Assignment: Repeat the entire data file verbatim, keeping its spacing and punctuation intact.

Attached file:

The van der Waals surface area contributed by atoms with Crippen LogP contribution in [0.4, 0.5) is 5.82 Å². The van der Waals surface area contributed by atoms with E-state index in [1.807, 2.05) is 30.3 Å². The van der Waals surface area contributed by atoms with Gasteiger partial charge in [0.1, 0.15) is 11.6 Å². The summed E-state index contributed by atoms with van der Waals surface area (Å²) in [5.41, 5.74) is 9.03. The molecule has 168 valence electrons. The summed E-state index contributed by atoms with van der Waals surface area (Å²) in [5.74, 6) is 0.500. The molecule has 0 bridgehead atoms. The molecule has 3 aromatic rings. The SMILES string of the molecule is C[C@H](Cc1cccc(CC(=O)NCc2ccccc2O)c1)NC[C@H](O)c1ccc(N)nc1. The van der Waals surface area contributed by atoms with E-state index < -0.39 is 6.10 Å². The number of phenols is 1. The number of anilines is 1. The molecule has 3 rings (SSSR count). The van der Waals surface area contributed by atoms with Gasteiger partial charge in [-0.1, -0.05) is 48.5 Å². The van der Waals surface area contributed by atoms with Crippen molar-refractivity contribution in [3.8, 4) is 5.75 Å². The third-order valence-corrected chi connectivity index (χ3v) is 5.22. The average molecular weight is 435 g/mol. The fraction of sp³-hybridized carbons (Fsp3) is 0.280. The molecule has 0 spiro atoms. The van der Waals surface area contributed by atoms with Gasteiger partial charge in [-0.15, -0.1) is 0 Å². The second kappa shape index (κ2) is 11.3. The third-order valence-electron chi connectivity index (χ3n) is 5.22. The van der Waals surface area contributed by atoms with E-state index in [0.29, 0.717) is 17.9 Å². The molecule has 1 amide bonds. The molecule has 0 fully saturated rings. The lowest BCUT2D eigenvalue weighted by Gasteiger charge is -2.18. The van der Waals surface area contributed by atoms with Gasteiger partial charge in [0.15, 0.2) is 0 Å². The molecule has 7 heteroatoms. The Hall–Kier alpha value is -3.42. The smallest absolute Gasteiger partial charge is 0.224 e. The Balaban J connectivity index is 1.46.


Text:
The van der Waals surface area contributed by atoms with Crippen LogP contribution in [0.4, 0.5) is 5.82 Å². The van der Waals surface area contributed by atoms with E-state index in [1.807, 2.05) is 30.3 Å². The van der Waals surface area contributed by atoms with Gasteiger partial charge in [0.1, 0.15) is 11.6 Å². The summed E-state index contributed by atoms with van der Waals surface area (Å²) in [5.41, 5.74) is 9.03. The molecule has 168 valence electrons. The summed E-state index contributed by atoms with van der Waals surface area (Å²) in [5.74, 6) is 0.500. The molecule has 0 bridgehead atoms. The molecule has 3 aromatic rings. The SMILES string of the molecule is C[C@H](Cc1cccc(CC(=O)NCc2ccccc2O)c1)NC[C@H](O)c1ccc(N)nc1. The van der Waals surface area contributed by atoms with E-state index < -0.39 is 6.10 Å². The number of phenols is 1. The number of anilines is 1. The molecule has 3 rings (SSSR count). The van der Waals surface area contributed by atoms with Gasteiger partial charge in [-0.1, -0.05) is 48.5 Å². The van der Waals surface area contributed by atoms with Crippen molar-refractivity contribution in [3.8, 4) is 5.75 Å². The third-order valence-corrected chi connectivity index (χ3v) is 5.22. The average molecular weight is 435 g/mol. The fraction of sp³-hybridized carbons (Fsp3) is 0.280. The molecule has 0 spiro atoms. The van der Waals surface area contributed by atoms with Gasteiger partial charge in [-0.15, -0.1) is 0 Å². The second kappa shape index (κ2) is 11.3. The third-order valence-electron chi connectivity index (χ3n) is 5.22. The van der Waals surface area contributed by atoms with E-state index in [0.29, 0.717) is 17.9 Å². The molecule has 1 amide bonds. The molecule has 0 fully saturated rings. The lowest BCUT2D eigenvalue weighted by Gasteiger charge is -2.18. The van der Waals surface area contributed by atoms with Gasteiger partial charge in [0.15, 0.2) is 0 Å². The molecule has 7 heteroatoms. The Hall–Kier alpha value is -3.42. The smallest absolute Gasteiger partial charge is 0.224 e. The Balaban J connectivity index is 1.46.